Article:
Background: A new test (careHPV; QIAGEN, Gaithersburg, MD, USA) has been developed to detect 14 high-risk types of carcinogenic human papillomavirus (HPV) in about 2.5 h, to screen women in developing regions for cervical intraepithelial neoplasia (CIN). We did a cross-sectional study to assess the clinical accuracy of careHPV as a rapid screening test in two county hospitals in rural China.
Methods: From May 10 to June 15, 2007, the careHPV test was done locally by use of self-obtained vaginal and provider-obtained cervical specimens from a screening population-based set of 2530 women aged 30 to 54 years in Shanxi province, China. All women were assessed by visual inspection with acetic acid (VIA), Digene High-Risk HPV HC2 DNA Test (HC2), liquid-based cytology, and colposcopy with directed biopsy and endocervical curettage as necessary. In 2388 women with complete data, 441 women with negative colposcopy, but unsatisfactory or abnormal cytology or who were positive on HC2 or the new careHPV test, were recalled for a second colposcopy, four-quadrant cervical biopsies, and endocervical curettage. An absence of independence between the tests was not adjusted for and the Bonferroni correction was used for multiple comparisons.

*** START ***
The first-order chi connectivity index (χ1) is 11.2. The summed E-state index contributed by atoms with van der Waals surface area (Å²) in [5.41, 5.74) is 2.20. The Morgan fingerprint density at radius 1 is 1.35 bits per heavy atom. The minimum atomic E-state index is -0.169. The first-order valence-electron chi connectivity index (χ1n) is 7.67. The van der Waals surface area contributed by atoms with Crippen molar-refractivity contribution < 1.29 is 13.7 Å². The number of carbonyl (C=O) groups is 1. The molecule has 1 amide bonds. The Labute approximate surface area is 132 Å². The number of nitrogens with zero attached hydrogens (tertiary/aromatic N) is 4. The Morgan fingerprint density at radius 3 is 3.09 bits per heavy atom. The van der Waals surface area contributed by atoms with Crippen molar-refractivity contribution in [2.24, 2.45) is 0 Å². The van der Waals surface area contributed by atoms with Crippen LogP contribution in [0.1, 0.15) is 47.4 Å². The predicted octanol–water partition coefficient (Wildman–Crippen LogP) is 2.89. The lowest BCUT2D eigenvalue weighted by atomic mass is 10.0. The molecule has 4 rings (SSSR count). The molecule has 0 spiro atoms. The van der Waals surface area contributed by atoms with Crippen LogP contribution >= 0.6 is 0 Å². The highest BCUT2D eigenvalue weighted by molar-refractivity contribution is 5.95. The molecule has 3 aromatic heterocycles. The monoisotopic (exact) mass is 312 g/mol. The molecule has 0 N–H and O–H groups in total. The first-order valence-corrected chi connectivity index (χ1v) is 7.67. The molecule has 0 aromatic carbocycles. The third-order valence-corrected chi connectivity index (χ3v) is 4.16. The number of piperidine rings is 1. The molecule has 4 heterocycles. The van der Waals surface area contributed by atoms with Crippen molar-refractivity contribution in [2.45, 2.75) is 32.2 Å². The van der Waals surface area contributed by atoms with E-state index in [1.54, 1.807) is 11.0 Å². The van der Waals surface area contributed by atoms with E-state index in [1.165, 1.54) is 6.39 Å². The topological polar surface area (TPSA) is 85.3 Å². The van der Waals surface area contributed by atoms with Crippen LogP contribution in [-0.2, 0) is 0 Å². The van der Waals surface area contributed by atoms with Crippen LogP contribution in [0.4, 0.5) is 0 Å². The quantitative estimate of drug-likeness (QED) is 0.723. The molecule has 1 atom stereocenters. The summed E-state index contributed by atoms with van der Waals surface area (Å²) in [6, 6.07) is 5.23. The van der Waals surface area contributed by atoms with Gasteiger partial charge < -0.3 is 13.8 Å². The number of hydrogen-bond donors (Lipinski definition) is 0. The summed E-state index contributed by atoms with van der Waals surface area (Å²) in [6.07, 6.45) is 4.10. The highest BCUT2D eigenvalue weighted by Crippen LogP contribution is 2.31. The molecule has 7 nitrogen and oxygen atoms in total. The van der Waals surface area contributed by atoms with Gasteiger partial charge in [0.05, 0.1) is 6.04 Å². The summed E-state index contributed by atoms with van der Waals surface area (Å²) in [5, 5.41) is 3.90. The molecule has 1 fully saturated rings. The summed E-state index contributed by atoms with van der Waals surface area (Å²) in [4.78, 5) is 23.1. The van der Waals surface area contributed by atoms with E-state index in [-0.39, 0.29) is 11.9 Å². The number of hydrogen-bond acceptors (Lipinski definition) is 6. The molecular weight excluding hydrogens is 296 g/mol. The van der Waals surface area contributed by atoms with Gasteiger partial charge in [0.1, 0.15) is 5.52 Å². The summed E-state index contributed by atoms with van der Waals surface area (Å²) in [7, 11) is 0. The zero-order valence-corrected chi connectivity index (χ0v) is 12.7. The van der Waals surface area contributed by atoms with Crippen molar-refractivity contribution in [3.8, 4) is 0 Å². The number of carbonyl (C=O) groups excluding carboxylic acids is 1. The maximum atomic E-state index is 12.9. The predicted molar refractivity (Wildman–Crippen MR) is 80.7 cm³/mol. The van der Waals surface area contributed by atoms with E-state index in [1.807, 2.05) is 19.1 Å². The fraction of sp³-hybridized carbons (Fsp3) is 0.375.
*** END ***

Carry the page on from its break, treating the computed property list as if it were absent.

Findings: Complete data were available for 2388 (94.4%) women. 70 women had CIN2+ (moderate or severe CIN or cancer), of whom 23 had CIN3+. By use of CIN2+ as the reference standard and area-under-the-curve analysis with a two-sided alpha error level of 0.0083, the sensitivities and specificities of the careHPV test for a cut-off ratio cut-point of 0.5 relative light units, were 90.0% (95% CI 83.0-97.0) and 84.2% (82.7-85.7), respectively, on cervical specimens, and 81.4% (72.3-90.5) and 82.4% (80.8-83.9), respectively, on vaginal specimens (areas under the curve not significantly different, p=0.0596), compared with 41.4% (29.9-53.0) and 94.5% (93.6-95.4) for VIA (areas under the curve significantly different, p=0.0001 and p=0.0031, for cervical and vaginal-specimen comparisons for the careHPV test, respectively). The sensitivity and specificity of HC2 for cervical specimens were 97.1% (93.2-100) and 85.6% (84.2-87.1), respectively (areas under the curve not significantly different from the careHPV test on cervical specimens, p=0.0163).
Interpretation: The careHPV test is promising as a primary screening method for cervical-cancer prevention in low-resource regions.